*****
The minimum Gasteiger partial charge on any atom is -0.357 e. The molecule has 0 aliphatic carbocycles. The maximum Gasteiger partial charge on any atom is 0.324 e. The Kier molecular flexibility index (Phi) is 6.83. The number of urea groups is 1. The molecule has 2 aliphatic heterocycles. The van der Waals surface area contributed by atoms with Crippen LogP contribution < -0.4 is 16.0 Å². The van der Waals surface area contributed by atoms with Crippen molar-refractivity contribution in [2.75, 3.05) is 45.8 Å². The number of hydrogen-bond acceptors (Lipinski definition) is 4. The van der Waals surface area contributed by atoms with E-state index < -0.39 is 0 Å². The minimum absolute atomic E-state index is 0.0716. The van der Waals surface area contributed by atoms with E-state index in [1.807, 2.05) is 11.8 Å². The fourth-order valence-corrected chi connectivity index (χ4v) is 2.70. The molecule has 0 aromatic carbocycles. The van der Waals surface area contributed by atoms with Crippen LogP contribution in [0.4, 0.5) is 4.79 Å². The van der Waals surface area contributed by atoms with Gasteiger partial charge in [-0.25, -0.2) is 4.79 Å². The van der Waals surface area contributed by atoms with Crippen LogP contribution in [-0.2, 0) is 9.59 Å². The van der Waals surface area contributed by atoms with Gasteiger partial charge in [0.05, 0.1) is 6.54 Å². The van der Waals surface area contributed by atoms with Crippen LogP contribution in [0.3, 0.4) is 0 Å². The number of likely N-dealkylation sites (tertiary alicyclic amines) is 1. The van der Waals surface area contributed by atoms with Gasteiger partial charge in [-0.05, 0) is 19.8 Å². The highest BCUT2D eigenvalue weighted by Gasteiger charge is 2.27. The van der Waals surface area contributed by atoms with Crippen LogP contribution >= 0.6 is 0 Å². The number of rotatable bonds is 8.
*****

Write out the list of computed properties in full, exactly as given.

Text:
The minimum Gasteiger partial charge on any atom is -0.357 e. The molecule has 0 aliphatic carbocycles. The maximum Gasteiger partial charge on any atom is 0.324 e. The Kier molecular flexibility index (Phi) is 6.83. The number of urea groups is 1. The molecule has 2 aliphatic heterocycles. The van der Waals surface area contributed by atoms with Crippen LogP contribution < -0.4 is 16.0 Å². The van der Waals surface area contributed by atoms with Crippen molar-refractivity contribution in [2.75, 3.05) is 45.8 Å². The number of hydrogen-bond acceptors (Lipinski definition) is 4. The van der Waals surface area contributed by atoms with E-state index < -0.39 is 0 Å². The minimum absolute atomic E-state index is 0.0716. The van der Waals surface area contributed by atoms with E-state index in [1.807, 2.05) is 11.8 Å². The fourth-order valence-corrected chi connectivity index (χ4v) is 2.70. The molecule has 0 aromatic carbocycles. The van der Waals surface area contributed by atoms with Crippen LogP contribution in [0.4, 0.5) is 4.79 Å². The van der Waals surface area contributed by atoms with Gasteiger partial charge in [-0.25, -0.2) is 4.79 Å². The van der Waals surface area contributed by atoms with Crippen LogP contribution in [-0.2, 0) is 9.59 Å². The van der Waals surface area contributed by atoms with Gasteiger partial charge in [0.05, 0.1) is 6.54 Å². The van der Waals surface area contributed by atoms with Crippen LogP contribution in [0.3, 0.4) is 0 Å². The number of likely N-dealkylation sites (tertiary alicyclic amines) is 1. The van der Waals surface area contributed by atoms with Gasteiger partial charge in [-0.05, 0) is 19.8 Å². The highest BCUT2D eigenvalue weighted by Gasteiger charge is 2.27. The van der Waals surface area contributed by atoms with Crippen LogP contribution >= 0.6 is 0 Å². The number of rotatable bonds is 8.